Ms. Postlewait Concha also made the quilt that hangs on Cantor Moses’s wall, visible to people on a Zoom call with her. It, too, has a double purpose, providing  both soundproofing and beauty. “I see it behind me on Zoom every day too, and it is absolutely stunning,” Cantor Moses said.

Making a quilt out of masks, making art out of plague, seems natural, Cantor Moses continued; in fact, she said, “I’m not sure why more people aren’t doing something like this. There is a long tradition of turning bullets into artwork. 

“It is labor intensive, but during the pandemic, so many people have gone back to handicrafts. So many people made sourdough starters, or took up knitting — and good on them! I’ve been a knitter for decades, and it was hard for me to find yarn. I’ve found so many therapeutic benefits, for so long, in knitting, and I’m so glad that other people are finding that as well.

The one that hangs behind Cantor Moses when she’s on Zoom.

“So when I asked Cynthia if she’d make a quilt, she said, ‘Absolutely. Send me everything you have, and we’ll talk about it.’ She knows that this is more than a normal quilt. This is being able to channel everything we went through — and of course she went through it as well. 

“A quilt can be so much more than a failed sourdough starter.”

Some congregants are not comfortable with the idea, Cantor Moses said. “A couple of people said, ‘I don’t know if I want a quilt made out of masks. I don’t know if I’ll want to be reminded about the pandemic.’ And my response is, ‘You’ll be reminded of it anyway. This will be around for a long time. We might as well have something beautiful to remember it with.’”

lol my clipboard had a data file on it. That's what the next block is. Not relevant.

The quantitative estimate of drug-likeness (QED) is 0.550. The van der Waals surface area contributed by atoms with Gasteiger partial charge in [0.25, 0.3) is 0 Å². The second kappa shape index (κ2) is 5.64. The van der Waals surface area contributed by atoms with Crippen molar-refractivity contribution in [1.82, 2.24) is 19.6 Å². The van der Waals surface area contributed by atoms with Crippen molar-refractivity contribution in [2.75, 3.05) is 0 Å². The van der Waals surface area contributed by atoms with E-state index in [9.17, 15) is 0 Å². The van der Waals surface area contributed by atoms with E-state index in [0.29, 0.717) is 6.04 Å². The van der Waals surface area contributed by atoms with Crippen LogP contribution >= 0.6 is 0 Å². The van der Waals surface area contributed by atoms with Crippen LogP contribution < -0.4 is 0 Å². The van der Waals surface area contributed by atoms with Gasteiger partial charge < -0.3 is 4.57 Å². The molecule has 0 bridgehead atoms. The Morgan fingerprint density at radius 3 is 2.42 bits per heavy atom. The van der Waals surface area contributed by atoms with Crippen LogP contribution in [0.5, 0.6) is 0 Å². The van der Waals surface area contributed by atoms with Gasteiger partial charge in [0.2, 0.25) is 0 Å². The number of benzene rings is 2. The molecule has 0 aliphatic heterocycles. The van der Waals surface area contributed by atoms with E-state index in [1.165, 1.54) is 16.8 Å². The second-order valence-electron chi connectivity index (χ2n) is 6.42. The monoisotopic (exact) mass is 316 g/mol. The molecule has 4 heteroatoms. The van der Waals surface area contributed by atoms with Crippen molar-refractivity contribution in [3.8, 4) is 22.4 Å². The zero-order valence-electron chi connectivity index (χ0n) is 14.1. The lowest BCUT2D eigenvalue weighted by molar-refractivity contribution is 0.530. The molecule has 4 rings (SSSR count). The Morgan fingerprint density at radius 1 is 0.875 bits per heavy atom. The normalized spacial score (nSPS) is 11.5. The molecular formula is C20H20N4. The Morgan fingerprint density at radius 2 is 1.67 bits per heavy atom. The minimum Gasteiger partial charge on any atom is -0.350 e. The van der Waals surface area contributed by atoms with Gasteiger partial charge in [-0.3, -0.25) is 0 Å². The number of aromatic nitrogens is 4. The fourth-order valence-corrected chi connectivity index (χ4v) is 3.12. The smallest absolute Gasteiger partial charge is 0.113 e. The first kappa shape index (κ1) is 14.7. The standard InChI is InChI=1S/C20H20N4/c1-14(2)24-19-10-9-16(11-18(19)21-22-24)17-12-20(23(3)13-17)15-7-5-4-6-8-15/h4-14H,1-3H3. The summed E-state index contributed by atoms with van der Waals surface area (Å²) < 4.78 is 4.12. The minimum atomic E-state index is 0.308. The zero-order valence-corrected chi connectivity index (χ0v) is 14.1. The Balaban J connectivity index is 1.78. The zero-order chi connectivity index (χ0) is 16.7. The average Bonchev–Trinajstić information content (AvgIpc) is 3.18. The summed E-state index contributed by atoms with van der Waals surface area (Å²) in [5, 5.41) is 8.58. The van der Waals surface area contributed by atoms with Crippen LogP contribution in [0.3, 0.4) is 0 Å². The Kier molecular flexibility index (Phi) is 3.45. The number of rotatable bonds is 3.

There is something deeply Jewish about making quilts from masks, Cantor Moses said. “As Jews, we’ve been doing that for a long time — taking the pieces that are around us and making it into something beautiful.”

There’s a children’s book, “Something From Nothing,” by Phoebe Gillman, that retells the Jewish folktale of how a blanket became a jacket, a button, and then eventually a story, as it was used and loved. It’s one of her children’s favorite books, Cantor Moses said; the resonances are unavoidable.

Cantor Moses sent Ms. Postlewait Concha about 200 masks; they’re all clean, and they’re all different from each other, she said. “We had families with children who became bar or bat mitzvah drop off masks with the dates on them. There were Ruth Bader Ginsburg masks. People brought masks with all sorts of wonderful designs and crazy colors. I think that it is so representative of our community. We are all so different, and we are each just a little bit quirky in our own wonderful way.

“Hopefully, when people see the quilt, they’ll be able to say ‘Look! That little bit over there! That’s me! And I’m right next to 100 people who I don’t know yet. Isn’t it great?’

“Every piece of it will and won’t go with every other piece of it. We are all creating something that is so much greater than the sum of its parts.”